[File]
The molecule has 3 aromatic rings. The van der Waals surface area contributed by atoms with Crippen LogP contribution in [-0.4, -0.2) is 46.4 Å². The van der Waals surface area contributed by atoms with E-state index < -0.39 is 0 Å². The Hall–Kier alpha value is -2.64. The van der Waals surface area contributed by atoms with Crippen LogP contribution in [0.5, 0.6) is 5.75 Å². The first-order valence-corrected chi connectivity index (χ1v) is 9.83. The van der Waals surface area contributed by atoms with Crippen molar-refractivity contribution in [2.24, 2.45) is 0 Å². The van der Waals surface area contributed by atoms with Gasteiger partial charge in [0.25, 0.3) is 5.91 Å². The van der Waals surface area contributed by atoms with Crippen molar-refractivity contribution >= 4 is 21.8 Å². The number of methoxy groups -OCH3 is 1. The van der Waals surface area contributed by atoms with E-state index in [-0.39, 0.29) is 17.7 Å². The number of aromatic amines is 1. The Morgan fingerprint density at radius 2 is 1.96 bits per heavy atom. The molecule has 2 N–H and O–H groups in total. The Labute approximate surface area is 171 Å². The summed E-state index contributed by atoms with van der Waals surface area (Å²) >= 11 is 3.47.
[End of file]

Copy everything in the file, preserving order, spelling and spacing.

The molecule has 3 aromatic rings. The van der Waals surface area contributed by atoms with Crippen LogP contribution in [-0.4, -0.2) is 46.4 Å². The van der Waals surface area contributed by atoms with E-state index < -0.39 is 0 Å². The Hall–Kier alpha value is -2.64. The van der Waals surface area contributed by atoms with Crippen LogP contribution in [0.5, 0.6) is 5.75 Å². The first-order valence-corrected chi connectivity index (χ1v) is 9.83. The van der Waals surface area contributed by atoms with Crippen molar-refractivity contribution in [2.24, 2.45) is 0 Å². The van der Waals surface area contributed by atoms with Gasteiger partial charge in [0.25, 0.3) is 5.91 Å². The van der Waals surface area contributed by atoms with Crippen molar-refractivity contribution >= 4 is 21.8 Å². The number of methoxy groups -OCH3 is 1. The van der Waals surface area contributed by atoms with E-state index in [-0.39, 0.29) is 17.7 Å². The number of aromatic amines is 1. The Morgan fingerprint density at radius 2 is 1.96 bits per heavy atom. The molecule has 2 N–H and O–H groups in total. The Labute approximate surface area is 171 Å². The summed E-state index contributed by atoms with van der Waals surface area (Å²) >= 11 is 3.47.